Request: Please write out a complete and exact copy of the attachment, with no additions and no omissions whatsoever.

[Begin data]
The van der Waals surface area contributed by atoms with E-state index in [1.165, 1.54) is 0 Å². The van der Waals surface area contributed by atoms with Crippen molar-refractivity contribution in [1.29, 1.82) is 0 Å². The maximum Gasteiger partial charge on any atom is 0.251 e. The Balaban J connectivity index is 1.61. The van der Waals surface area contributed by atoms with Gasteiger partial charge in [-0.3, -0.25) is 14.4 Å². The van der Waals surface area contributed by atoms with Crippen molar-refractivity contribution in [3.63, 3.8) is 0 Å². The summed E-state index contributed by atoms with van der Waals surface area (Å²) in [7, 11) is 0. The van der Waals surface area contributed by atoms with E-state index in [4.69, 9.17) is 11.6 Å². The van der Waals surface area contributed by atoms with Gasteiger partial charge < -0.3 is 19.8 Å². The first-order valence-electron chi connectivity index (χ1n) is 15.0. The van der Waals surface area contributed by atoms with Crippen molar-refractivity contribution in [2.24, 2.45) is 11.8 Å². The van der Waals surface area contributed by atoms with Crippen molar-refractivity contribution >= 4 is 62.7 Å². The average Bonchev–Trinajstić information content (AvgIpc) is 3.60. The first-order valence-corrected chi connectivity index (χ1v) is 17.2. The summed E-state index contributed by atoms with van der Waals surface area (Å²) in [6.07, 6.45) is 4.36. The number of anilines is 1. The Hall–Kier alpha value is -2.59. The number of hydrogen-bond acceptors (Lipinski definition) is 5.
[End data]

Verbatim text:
The van der Waals surface area contributed by atoms with E-state index in [1.165, 1.54) is 0 Å². The van der Waals surface area contributed by atoms with Crippen molar-refractivity contribution in [1.29, 1.82) is 0 Å². The maximum Gasteiger partial charge on any atom is 0.251 e. The Balaban J connectivity index is 1.61. The van der Waals surface area contributed by atoms with Gasteiger partial charge in [-0.3, -0.25) is 14.4 Å². The van der Waals surface area contributed by atoms with Crippen molar-refractivity contribution in [3.63, 3.8) is 0 Å². The summed E-state index contributed by atoms with van der Waals surface area (Å²) in [7, 11) is 0. The van der Waals surface area contributed by atoms with E-state index in [4.69, 9.17) is 11.6 Å². The van der Waals surface area contributed by atoms with Gasteiger partial charge < -0.3 is 19.8 Å². The first-order valence-electron chi connectivity index (χ1n) is 15.0. The van der Waals surface area contributed by atoms with Crippen molar-refractivity contribution in [2.24, 2.45) is 11.8 Å². The van der Waals surface area contributed by atoms with Crippen molar-refractivity contribution >= 4 is 62.7 Å². The average Bonchev–Trinajstić information content (AvgIpc) is 3.60. The first-order valence-corrected chi connectivity index (χ1v) is 17.2. The summed E-state index contributed by atoms with van der Waals surface area (Å²) in [6.07, 6.45) is 4.36. The number of anilines is 1. The Hall–Kier alpha value is -2.59. The number of hydrogen-bond acceptors (Lipinski definition) is 5.